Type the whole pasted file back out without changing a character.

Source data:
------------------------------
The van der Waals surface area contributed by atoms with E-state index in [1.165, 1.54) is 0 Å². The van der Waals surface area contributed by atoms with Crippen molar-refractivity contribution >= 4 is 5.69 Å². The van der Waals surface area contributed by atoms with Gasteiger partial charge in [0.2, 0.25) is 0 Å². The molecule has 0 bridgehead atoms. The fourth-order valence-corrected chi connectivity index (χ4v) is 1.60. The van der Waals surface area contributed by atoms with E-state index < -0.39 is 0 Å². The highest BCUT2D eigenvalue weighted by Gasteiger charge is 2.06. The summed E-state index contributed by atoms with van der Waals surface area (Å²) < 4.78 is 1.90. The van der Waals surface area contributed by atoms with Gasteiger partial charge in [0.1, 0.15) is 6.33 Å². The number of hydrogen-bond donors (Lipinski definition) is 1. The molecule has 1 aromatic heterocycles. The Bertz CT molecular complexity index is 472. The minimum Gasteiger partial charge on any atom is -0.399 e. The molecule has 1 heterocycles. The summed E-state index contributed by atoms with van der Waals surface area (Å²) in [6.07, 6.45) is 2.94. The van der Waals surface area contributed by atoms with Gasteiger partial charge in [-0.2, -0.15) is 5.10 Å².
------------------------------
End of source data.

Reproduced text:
The van der Waals surface area contributed by atoms with E-state index in [1.165, 1.54) is 0 Å². The van der Waals surface area contributed by atoms with Crippen molar-refractivity contribution >= 4 is 5.69 Å². The van der Waals surface area contributed by atoms with Gasteiger partial charge in [0.2, 0.25) is 0 Å². The molecule has 0 bridgehead atoms. The fourth-order valence-corrected chi connectivity index (χ4v) is 1.60. The van der Waals surface area contributed by atoms with E-state index < -0.39 is 0 Å². The highest BCUT2D eigenvalue weighted by Gasteiger charge is 2.06. The summed E-state index contributed by atoms with van der Waals surface area (Å²) < 4.78 is 1.90. The van der Waals surface area contributed by atoms with Gasteiger partial charge in [0.1, 0.15) is 6.33 Å². The number of hydrogen-bond donors (Lipinski definition) is 1. The molecule has 1 aromatic heterocycles. The Bertz CT molecular complexity index is 472. The minimum Gasteiger partial charge on any atom is -0.399 e. The molecule has 1 heterocycles. The summed E-state index contributed by atoms with van der Waals surface area (Å²) in [6.07, 6.45) is 2.94. The van der Waals surface area contributed by atoms with Gasteiger partial charge in [-0.2, -0.15) is 5.10 Å².